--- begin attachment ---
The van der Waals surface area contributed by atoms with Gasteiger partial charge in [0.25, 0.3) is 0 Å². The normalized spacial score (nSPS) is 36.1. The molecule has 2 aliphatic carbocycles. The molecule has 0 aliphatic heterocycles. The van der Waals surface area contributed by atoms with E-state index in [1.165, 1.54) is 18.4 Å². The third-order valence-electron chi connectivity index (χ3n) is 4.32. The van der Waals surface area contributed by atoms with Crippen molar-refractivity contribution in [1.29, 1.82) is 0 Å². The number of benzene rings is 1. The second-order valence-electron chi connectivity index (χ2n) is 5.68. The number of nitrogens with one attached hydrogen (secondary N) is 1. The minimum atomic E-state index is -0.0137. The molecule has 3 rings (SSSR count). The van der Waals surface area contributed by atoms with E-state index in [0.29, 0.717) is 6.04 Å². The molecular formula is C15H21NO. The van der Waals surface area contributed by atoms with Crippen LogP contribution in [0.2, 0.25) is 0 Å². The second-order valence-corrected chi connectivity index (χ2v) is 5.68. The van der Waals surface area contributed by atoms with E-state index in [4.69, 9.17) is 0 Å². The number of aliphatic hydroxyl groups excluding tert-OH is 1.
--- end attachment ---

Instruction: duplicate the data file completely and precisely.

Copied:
The van der Waals surface area contributed by atoms with Gasteiger partial charge in [0.25, 0.3) is 0 Å². The normalized spacial score (nSPS) is 36.1. The molecule has 2 aliphatic carbocycles. The molecule has 0 aliphatic heterocycles. The van der Waals surface area contributed by atoms with E-state index in [1.165, 1.54) is 18.4 Å². The third-order valence-electron chi connectivity index (χ3n) is 4.32. The van der Waals surface area contributed by atoms with Crippen molar-refractivity contribution in [1.29, 1.82) is 0 Å². The number of benzene rings is 1. The second-order valence-electron chi connectivity index (χ2n) is 5.68. The number of nitrogens with one attached hydrogen (secondary N) is 1. The minimum atomic E-state index is -0.0137. The molecule has 3 rings (SSSR count). The van der Waals surface area contributed by atoms with E-state index in [0.29, 0.717) is 6.04 Å². The molecular formula is C15H21NO. The van der Waals surface area contributed by atoms with Crippen LogP contribution in [0.2, 0.25) is 0 Å². The second-order valence-corrected chi connectivity index (χ2v) is 5.68. The van der Waals surface area contributed by atoms with E-state index in [4.69, 9.17) is 0 Å². The number of aliphatic hydroxyl groups excluding tert-OH is 1.